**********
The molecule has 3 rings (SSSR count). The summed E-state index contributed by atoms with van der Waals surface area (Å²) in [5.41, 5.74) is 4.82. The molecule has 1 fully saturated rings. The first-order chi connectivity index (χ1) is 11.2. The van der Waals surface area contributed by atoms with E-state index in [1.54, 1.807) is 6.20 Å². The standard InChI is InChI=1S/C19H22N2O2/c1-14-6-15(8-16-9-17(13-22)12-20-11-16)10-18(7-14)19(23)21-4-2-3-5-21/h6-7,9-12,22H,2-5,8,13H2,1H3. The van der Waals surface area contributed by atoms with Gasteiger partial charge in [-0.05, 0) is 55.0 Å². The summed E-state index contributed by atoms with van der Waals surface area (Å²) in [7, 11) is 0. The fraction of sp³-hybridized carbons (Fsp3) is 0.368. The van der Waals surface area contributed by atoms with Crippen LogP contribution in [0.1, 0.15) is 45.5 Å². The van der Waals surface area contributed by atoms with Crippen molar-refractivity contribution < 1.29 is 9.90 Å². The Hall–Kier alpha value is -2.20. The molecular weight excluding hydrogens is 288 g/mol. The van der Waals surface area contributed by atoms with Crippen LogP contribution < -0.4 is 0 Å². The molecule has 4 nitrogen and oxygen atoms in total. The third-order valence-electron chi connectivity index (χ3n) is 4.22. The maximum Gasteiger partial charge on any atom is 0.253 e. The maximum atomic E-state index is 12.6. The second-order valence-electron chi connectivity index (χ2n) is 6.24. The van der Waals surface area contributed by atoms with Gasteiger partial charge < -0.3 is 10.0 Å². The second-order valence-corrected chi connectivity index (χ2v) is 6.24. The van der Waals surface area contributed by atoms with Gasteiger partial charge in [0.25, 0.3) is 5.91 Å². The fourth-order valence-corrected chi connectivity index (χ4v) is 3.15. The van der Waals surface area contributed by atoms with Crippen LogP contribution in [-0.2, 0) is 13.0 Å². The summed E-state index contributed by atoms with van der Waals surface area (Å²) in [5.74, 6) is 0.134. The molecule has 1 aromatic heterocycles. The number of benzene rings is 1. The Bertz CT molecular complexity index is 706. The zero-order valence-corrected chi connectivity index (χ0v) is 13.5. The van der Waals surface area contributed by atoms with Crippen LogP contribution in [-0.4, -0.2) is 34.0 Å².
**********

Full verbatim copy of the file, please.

The molecule has 3 rings (SSSR count). The summed E-state index contributed by atoms with van der Waals surface area (Å²) in [5.41, 5.74) is 4.82. The molecule has 1 fully saturated rings. The first-order chi connectivity index (χ1) is 11.2. The van der Waals surface area contributed by atoms with E-state index in [1.54, 1.807) is 6.20 Å². The standard InChI is InChI=1S/C19H22N2O2/c1-14-6-15(8-16-9-17(13-22)12-20-11-16)10-18(7-14)19(23)21-4-2-3-5-21/h6-7,9-12,22H,2-5,8,13H2,1H3. The van der Waals surface area contributed by atoms with Gasteiger partial charge in [-0.05, 0) is 55.0 Å². The summed E-state index contributed by atoms with van der Waals surface area (Å²) in [7, 11) is 0. The fraction of sp³-hybridized carbons (Fsp3) is 0.368. The van der Waals surface area contributed by atoms with Crippen LogP contribution in [0.1, 0.15) is 45.5 Å². The van der Waals surface area contributed by atoms with Crippen molar-refractivity contribution < 1.29 is 9.90 Å². The Hall–Kier alpha value is -2.20. The molecular weight excluding hydrogens is 288 g/mol. The van der Waals surface area contributed by atoms with Crippen LogP contribution < -0.4 is 0 Å². The molecule has 4 nitrogen and oxygen atoms in total. The third-order valence-electron chi connectivity index (χ3n) is 4.22. The maximum Gasteiger partial charge on any atom is 0.253 e. The maximum atomic E-state index is 12.6. The second-order valence-electron chi connectivity index (χ2n) is 6.24. The van der Waals surface area contributed by atoms with Gasteiger partial charge < -0.3 is 10.0 Å². The second-order valence-corrected chi connectivity index (χ2v) is 6.24. The van der Waals surface area contributed by atoms with Gasteiger partial charge in [0.25, 0.3) is 5.91 Å². The fourth-order valence-corrected chi connectivity index (χ4v) is 3.15. The van der Waals surface area contributed by atoms with Crippen LogP contribution in [-0.2, 0) is 13.0 Å². The summed E-state index contributed by atoms with van der Waals surface area (Å²) in [5.74, 6) is 0.134. The molecule has 1 aromatic heterocycles. The number of benzene rings is 1. The Bertz CT molecular complexity index is 706. The zero-order valence-corrected chi connectivity index (χ0v) is 13.5. The van der Waals surface area contributed by atoms with Crippen LogP contribution in [-0.4, -0.2) is 34.0 Å².